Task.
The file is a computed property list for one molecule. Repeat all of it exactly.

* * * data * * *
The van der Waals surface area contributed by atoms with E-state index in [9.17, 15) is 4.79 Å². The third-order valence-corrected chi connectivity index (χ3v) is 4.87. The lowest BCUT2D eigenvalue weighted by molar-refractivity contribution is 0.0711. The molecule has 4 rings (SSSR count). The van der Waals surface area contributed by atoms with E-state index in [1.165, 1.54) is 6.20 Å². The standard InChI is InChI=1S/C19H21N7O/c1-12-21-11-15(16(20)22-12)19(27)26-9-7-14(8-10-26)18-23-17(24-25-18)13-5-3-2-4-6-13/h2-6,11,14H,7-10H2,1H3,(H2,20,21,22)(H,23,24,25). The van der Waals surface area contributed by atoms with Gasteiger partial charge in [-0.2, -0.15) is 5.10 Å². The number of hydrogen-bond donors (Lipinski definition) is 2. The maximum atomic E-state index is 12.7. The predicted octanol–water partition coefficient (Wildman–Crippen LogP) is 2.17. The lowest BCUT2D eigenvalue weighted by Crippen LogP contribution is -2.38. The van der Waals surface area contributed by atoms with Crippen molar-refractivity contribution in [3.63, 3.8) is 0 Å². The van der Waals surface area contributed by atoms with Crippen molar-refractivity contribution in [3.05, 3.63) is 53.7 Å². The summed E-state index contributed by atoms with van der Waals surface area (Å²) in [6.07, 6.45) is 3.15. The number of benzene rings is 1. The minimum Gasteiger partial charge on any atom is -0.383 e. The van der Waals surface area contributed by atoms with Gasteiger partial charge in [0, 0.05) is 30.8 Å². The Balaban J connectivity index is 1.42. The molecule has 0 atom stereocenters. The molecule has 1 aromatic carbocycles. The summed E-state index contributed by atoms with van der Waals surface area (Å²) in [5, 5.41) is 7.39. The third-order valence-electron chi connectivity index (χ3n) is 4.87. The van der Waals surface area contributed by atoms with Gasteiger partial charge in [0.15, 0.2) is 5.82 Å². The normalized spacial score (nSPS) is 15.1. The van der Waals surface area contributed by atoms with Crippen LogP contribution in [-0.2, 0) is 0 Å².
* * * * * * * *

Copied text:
The van der Waals surface area contributed by atoms with E-state index in [9.17, 15) is 4.79 Å². The third-order valence-corrected chi connectivity index (χ3v) is 4.87. The lowest BCUT2D eigenvalue weighted by molar-refractivity contribution is 0.0711. The molecule has 4 rings (SSSR count). The van der Waals surface area contributed by atoms with E-state index in [1.165, 1.54) is 6.20 Å². The standard InChI is InChI=1S/C19H21N7O/c1-12-21-11-15(16(20)22-12)19(27)26-9-7-14(8-10-26)18-23-17(24-25-18)13-5-3-2-4-6-13/h2-6,11,14H,7-10H2,1H3,(H2,20,21,22)(H,23,24,25). The van der Waals surface area contributed by atoms with Gasteiger partial charge in [-0.2, -0.15) is 5.10 Å². The number of hydrogen-bond donors (Lipinski definition) is 2. The maximum atomic E-state index is 12.7. The predicted octanol–water partition coefficient (Wildman–Crippen LogP) is 2.17. The lowest BCUT2D eigenvalue weighted by Crippen LogP contribution is -2.38. The van der Waals surface area contributed by atoms with Crippen molar-refractivity contribution in [3.63, 3.8) is 0 Å². The van der Waals surface area contributed by atoms with Crippen molar-refractivity contribution in [3.05, 3.63) is 53.7 Å². The summed E-state index contributed by atoms with van der Waals surface area (Å²) in [6.07, 6.45) is 3.15. The number of benzene rings is 1. The minimum Gasteiger partial charge on any atom is -0.383 e. The van der Waals surface area contributed by atoms with Gasteiger partial charge in [0, 0.05) is 30.8 Å². The Balaban J connectivity index is 1.42. The molecule has 0 atom stereocenters. The molecule has 1 aromatic carbocycles. The summed E-state index contributed by atoms with van der Waals surface area (Å²) in [5, 5.41) is 7.39. The third-order valence-electron chi connectivity index (χ3n) is 4.87. The van der Waals surface area contributed by atoms with Gasteiger partial charge in [0.15, 0.2) is 5.82 Å². The normalized spacial score (nSPS) is 15.1. The van der Waals surface area contributed by atoms with Crippen LogP contribution in [-0.2, 0) is 0 Å².